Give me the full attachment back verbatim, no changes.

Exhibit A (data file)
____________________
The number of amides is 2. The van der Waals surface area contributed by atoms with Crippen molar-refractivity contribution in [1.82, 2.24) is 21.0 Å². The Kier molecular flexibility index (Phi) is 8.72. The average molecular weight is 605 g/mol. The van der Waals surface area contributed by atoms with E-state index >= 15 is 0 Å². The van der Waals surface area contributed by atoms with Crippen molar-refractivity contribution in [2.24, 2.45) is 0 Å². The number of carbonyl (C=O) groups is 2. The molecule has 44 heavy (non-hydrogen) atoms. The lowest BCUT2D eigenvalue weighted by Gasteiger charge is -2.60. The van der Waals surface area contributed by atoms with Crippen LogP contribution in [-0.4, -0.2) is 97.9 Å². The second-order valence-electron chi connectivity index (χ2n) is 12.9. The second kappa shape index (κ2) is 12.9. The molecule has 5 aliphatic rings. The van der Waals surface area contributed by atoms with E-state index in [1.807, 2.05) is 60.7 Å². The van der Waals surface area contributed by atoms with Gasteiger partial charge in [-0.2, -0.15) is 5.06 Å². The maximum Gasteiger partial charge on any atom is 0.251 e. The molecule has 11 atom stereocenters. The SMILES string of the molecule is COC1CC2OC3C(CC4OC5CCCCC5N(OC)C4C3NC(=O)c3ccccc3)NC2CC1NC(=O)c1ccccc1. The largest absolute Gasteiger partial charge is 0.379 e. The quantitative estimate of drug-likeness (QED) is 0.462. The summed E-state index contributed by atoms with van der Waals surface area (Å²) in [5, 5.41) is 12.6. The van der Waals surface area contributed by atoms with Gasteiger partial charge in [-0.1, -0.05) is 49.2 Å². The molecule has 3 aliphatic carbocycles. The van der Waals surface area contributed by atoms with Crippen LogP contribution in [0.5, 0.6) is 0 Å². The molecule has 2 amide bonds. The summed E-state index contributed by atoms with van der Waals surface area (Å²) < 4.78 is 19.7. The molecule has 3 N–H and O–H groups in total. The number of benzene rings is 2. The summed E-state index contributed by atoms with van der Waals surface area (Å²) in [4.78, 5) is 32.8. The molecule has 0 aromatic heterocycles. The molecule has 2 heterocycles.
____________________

The number of amides is 2. The van der Waals surface area contributed by atoms with Crippen molar-refractivity contribution in [1.82, 2.24) is 21.0 Å². The Kier molecular flexibility index (Phi) is 8.72. The average molecular weight is 605 g/mol. The van der Waals surface area contributed by atoms with E-state index >= 15 is 0 Å². The van der Waals surface area contributed by atoms with Crippen molar-refractivity contribution in [2.24, 2.45) is 0 Å². The number of carbonyl (C=O) groups is 2. The molecule has 44 heavy (non-hydrogen) atoms. The lowest BCUT2D eigenvalue weighted by Gasteiger charge is -2.60. The van der Waals surface area contributed by atoms with Crippen LogP contribution in [-0.4, -0.2) is 97.9 Å². The second-order valence-electron chi connectivity index (χ2n) is 12.9. The second kappa shape index (κ2) is 12.9. The molecule has 5 aliphatic rings. The van der Waals surface area contributed by atoms with E-state index in [1.807, 2.05) is 60.7 Å². The van der Waals surface area contributed by atoms with Gasteiger partial charge in [-0.2, -0.15) is 5.06 Å². The maximum Gasteiger partial charge on any atom is 0.251 e. The molecule has 11 atom stereocenters. The SMILES string of the molecule is COC1CC2OC3C(CC4OC5CCCCC5N(OC)C4C3NC(=O)c3ccccc3)NC2CC1NC(=O)c1ccccc1. The largest absolute Gasteiger partial charge is 0.379 e. The quantitative estimate of drug-likeness (QED) is 0.462. The summed E-state index contributed by atoms with van der Waals surface area (Å²) in [5, 5.41) is 12.6. The van der Waals surface area contributed by atoms with Gasteiger partial charge in [-0.1, -0.05) is 49.2 Å². The molecule has 3 aliphatic carbocycles. The van der Waals surface area contributed by atoms with Crippen LogP contribution in [0.5, 0.6) is 0 Å². The molecule has 2 amide bonds. The summed E-state index contributed by atoms with van der Waals surface area (Å²) < 4.78 is 19.7. The molecule has 3 N–H and O–H groups in total. The number of benzene rings is 2. The summed E-state index contributed by atoms with van der Waals surface area (Å²) in [4.78, 5) is 32.8. The molecule has 0 aromatic heterocycles. The molecule has 2 heterocycles.